Emigration to Canada – Strange Experience of Denaby Miners – Wheeliker’s Story

October 1908

Yorkshire Post and Leeds Intelligencer – Friday 09 October 1908

Emigration to Canada.
Strange Experience of Denaby Miners.
Wheeliker’s Story

On inquiry yesterday at Denaby Main, one of our representatives learnt that the Wheeliker family had all returned, and are doing their best, in a small way to a start in life again. They have lost everything, and are now considerably in debt. Their case has naturally excited a good deal of sympathy, and the wife was very much touched day or ago when friend called and handed her £5, subscribed in small sums by neighbours and others. When the family went out, their home was sold for “a mere song” all told, the furniture did not make more than £2O. It was purchased in bulk by a dealer, who, however, did not dispose of all, so that a few the old things are now back again the new house.

Mrs. Wheeliker, seen by our representative, corroborated the story told in the above letter in all essential particulars. Her husband, who (as she put it) was “no scholar,” went to Liverpool especially to see the emigration officials about the boy Job, and was assured that there would be no difficulty with regard to him at the Canadian port; and was given a form of bond to fill up, guaranteeing that should be charge to the Dominion in any event. Without this understanding, of course, the family would never have left these shores. Two sons were already settled in Glace Bay as colliers (one had been there for two years), and the idea that, not only the father and mother, but all the children and their children, too, should settle down in Canada together. Mr. and Mrs. Wheeliker, therefore, took their three small children and the lad Job, and were also accompanied by their married son Robert, who took his wife and one child. Only one son-—Richard—with his wife and four children were left behind in Denaby Main, and they were have followed in a short time.

It was, therefore, a merry party that set sail July last, and all went well until they reached Quebec. Then their troubles began. The officials would not pass the boy Job, and kept the party waiting in a room from six o’clock in the morning until well dinner-time. An official then thought he could get them through altogether, but afterwards Mrs. Wheeliker was told to go on to Glace Bay, and to get the guarantee form for Job filled there and sent back. “It all done a great hurry,” said Mrs. Wheeliker, “and with the understanding that my husband would follow in day two, left him and Job. I had only 20 cents in my pockets. My husband had more, but I hadn’t time to go back for it.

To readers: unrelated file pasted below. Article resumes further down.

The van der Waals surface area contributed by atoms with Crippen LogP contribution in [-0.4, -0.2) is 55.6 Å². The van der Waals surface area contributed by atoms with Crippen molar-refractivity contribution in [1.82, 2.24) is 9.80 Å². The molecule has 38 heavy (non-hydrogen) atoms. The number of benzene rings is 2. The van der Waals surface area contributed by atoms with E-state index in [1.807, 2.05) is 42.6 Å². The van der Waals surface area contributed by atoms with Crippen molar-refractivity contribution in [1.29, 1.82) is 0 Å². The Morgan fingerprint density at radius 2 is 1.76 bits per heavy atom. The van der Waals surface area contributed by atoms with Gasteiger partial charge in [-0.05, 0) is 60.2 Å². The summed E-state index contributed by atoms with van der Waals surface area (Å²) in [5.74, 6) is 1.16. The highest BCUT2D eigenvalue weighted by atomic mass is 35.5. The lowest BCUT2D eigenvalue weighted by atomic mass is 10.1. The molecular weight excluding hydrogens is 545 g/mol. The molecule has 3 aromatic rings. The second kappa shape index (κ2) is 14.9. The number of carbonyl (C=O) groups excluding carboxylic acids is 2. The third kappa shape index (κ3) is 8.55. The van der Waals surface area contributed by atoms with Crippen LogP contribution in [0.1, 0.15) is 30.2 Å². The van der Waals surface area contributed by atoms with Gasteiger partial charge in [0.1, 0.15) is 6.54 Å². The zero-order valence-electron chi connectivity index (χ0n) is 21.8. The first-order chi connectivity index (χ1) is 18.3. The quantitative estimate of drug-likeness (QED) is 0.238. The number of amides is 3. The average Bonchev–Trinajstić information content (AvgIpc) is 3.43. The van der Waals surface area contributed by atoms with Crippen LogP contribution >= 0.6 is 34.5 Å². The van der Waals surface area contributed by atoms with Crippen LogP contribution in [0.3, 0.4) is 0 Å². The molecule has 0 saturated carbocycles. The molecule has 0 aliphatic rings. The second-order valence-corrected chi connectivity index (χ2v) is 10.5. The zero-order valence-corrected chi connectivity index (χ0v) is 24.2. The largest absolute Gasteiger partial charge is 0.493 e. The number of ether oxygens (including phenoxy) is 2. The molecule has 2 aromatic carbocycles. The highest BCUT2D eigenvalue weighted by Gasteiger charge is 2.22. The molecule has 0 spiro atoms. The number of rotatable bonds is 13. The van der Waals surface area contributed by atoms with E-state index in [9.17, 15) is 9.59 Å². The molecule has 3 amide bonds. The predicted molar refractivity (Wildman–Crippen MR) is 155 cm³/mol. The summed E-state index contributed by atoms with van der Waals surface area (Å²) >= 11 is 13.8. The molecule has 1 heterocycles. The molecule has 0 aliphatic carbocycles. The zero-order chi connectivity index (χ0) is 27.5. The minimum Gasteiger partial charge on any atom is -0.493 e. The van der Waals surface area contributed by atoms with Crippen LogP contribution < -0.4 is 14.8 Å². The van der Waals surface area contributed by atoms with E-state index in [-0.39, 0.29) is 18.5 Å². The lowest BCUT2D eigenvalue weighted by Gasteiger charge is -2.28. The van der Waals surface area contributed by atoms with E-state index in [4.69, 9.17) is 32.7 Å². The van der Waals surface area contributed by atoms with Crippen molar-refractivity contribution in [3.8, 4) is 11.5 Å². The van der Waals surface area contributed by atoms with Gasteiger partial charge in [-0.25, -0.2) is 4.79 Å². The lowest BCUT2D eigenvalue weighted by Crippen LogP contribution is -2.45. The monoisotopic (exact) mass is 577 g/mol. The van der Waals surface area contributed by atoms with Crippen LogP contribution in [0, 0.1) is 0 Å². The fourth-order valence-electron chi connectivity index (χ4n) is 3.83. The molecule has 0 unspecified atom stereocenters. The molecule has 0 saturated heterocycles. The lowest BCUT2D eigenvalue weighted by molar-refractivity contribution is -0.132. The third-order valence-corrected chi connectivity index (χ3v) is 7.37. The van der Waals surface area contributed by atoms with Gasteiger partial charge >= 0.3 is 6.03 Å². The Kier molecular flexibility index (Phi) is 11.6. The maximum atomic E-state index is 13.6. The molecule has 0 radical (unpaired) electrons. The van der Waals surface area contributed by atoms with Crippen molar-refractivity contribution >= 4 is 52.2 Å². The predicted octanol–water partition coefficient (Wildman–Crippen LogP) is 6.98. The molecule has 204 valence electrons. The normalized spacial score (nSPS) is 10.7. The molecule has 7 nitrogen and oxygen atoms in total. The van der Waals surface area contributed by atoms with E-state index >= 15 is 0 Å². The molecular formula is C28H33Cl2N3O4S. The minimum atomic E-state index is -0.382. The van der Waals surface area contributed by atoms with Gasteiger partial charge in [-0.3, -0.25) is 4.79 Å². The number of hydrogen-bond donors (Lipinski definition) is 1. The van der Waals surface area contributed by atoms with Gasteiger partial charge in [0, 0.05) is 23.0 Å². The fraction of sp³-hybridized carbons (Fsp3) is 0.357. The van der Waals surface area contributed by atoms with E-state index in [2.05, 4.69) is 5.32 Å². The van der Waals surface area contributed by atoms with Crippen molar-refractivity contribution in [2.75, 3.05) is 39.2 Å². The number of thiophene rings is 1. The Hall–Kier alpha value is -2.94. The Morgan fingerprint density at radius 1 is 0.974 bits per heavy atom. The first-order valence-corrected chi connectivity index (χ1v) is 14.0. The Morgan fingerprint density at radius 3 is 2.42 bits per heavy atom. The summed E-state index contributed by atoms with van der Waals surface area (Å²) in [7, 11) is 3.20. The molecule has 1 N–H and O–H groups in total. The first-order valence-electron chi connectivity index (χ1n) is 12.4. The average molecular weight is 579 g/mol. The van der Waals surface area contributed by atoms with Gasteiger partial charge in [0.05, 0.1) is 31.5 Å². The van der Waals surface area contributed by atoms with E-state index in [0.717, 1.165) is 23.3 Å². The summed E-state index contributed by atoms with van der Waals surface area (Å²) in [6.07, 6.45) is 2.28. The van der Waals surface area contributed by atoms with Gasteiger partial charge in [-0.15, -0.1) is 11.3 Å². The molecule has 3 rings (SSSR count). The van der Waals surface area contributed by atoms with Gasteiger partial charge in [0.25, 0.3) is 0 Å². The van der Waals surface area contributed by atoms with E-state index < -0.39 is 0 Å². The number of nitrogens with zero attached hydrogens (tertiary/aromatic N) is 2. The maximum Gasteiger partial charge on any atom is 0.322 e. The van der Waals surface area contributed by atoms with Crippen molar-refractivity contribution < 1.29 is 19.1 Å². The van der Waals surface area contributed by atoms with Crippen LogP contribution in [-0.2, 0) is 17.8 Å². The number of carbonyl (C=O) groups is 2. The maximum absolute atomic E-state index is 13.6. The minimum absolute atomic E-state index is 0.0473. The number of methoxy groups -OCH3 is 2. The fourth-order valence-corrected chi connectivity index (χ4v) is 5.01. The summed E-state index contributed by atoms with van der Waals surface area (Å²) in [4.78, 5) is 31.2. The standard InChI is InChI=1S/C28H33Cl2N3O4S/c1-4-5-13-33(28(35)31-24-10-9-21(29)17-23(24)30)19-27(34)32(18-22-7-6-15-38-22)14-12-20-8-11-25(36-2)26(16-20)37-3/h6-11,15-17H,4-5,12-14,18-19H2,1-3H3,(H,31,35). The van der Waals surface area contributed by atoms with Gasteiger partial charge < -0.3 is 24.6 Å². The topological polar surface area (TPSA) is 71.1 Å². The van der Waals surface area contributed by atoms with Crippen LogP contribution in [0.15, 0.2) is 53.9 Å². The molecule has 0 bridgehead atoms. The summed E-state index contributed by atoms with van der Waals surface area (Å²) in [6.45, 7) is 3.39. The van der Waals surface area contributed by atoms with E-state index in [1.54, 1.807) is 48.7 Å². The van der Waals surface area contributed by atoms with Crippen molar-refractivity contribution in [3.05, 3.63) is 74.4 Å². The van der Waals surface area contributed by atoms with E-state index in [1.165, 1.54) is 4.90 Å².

We set out for Glace Bay about 5.50 p.m. on a Friday, and were travelling until Saturday midnight, when reached Sydney. We had had only one bit of bread and cheese all the way, and were nearly starving when reached Sydney. If my sister’s son hadn’t met us at Sydney I don’t know what we should have done. My sister got, us lodgings at a cost of five dollars, and next morning we went on to Glace Bay, arriving there the same day.”

At Glace Bay she lived with her sister a week, and then removed into a house of her own, with her two grown-up sons. She got little furniture together, and expecting her husband would join her every day. She secured several signatures to the bond for Job including that of the local magistrate, and forwarded it to Quebec. There her husband saw it, and understood that it was forwarded to the Government.

However, after some days Mrs Wheeliker beard that Job was going to be sent back, and the emigration authorities asked that a boy in the family, aged  9 years, should be sent down  to go back with him. This was a preposterous notion, and Mrs Wheeliker at once wired her husband: “If Job goes back, you go too.”

That was on a Thursday; the following Tuesday,an September 8, she got a telegram saying that the two add set sail home again. They had been kept in Quebec three weeks altogether. She and all children packed up shortly afterwards and arrived in Denaby Main a fortnight ego.

The Dominion Coal Company acted with great consideration throughout, and paid half the fares on the return journey. The husband, with Job, got home before the rest of the family, and had managed to get few fragments of the old home together again.

What became of the guarantee form that was duly filled out, Mrs. Wheeliker does not know. She and her husband are thoroughly broken in spirits, and he says that £100 would not cover all the expense that this fruitless venture has put them to.